Lynchburg to Wise County and all points in between – approximately 17.8 percent of Virginia’s population live in food desert. This documentary was produced by VSU as part of a study on food insecurity in the College of Agriculture.
(Produced by Jesse Vaughan & Cedric Owens – Co-Producer Dr. Jewel Hairston – Narrator Daphne Maxwell Reid)”
For those who are growing their food here is a great idea that draws from ancient cultures, originating in Northern Africa. This serves to conserve water and is very simply demonstrated here with two videos. Follow the links for how to make your own olla from two terracotta pots. Note in the comments below the article, someone there uses plastic bottles with holes in sides and bottom … you’ll get it when you read the articles.
How to make an olla: http://mouthfromthesouth.com/how-to-make-an-olla/
Happy gardening. In NZ’s neck of the global woods, Spring is here & being a little colder where I live, nevertheless folks are getting ready for Summer gardens.
“The will to live life differently can start in some of the most unusual places….”
From Pam Warhust in Todmorden. Here is one of the most amazing videos (13 mins) you’ll ever see if you have a love for transformation (and gardening). Like those TV programs featuring transformation of your home, your garden … anywhere … this ‘experiment’ can revolutionize the whole way townsfolk view gardening and its purpose in their surroundings. Representatives from the Todmorden project were invited to speak in Christchurch following the big 2011 earthquake to inspire their rebuild. Their system if you like, has spread around the world in fact … the TED video featured will show you just where. She and a group of volunteers … ‘we’re only volunteers and it’s just an experiment’ … sitting around the kitchen table dreamed up this scheme to grow edibles around their town. Skipping all the usual paperwork and permission seeking they just went ahead and ‘did it’ … they grew edibles all over the place … in front of the Health Center and the Police Station to name two. Amazingly, it all turned into a whole new tourist trade, inspiring growth in local small scale industries. People come from all over the world to see the Todmorden ‘experiment’ … ‘even’, says Pam, ‘when nothing much is growing’. I’ll be surprized if you don’t just love this video … it is inspirational and magic… watch on the Gardening page where there are also links to articles you can read on Todmorden, or at its source on YouTube. (Note, on the Gardening page it is halfway down the page and entitled … ‘Pam Warhurst: how we can eat our landscapes’). Enjoy.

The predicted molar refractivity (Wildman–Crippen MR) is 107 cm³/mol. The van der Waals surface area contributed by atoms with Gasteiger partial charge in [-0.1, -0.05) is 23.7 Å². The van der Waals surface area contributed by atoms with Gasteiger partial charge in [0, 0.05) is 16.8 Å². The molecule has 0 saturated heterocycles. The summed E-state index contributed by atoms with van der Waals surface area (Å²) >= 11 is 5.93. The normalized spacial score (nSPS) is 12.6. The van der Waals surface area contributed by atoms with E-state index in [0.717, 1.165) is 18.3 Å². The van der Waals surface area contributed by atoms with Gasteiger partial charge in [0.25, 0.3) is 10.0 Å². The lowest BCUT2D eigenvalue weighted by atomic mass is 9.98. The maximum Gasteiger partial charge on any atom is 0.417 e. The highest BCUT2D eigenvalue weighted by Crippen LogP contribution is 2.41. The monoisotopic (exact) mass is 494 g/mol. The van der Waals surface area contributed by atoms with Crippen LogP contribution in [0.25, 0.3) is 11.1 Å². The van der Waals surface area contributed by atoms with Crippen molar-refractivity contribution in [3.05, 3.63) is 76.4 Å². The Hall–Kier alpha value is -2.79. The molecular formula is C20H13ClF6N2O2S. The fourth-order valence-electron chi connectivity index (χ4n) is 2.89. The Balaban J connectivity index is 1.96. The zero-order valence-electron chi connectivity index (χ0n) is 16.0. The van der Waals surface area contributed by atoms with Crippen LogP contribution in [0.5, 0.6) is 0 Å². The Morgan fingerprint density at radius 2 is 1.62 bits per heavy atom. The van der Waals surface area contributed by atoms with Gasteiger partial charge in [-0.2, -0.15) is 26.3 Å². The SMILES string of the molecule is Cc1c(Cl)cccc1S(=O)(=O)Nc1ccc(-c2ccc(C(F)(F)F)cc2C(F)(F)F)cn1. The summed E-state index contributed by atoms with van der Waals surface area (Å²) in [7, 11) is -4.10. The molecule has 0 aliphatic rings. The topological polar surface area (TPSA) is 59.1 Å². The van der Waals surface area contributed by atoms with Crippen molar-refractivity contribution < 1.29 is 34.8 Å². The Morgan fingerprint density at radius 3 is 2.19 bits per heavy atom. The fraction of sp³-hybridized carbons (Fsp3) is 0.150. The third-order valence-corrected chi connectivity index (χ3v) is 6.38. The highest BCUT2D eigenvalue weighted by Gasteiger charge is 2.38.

Hunterville local, Marjie Brickley turned a grassy railside patch into a beautiful wonderland of colour. She and late husband Ralph started 20 years ago by simply planting cuttings from their own garden across the road. This is a real before and after transformation … undertaken primarily by herself … Marjie was widowed soon after they started. She was even chosen as the New Zealand Gardener magazine’s Manawatu-Wanganui Gardener of the Year. Her garden is now a popular attraction for travelers passing through and for locals. View Marjie’s beautiful garden HERE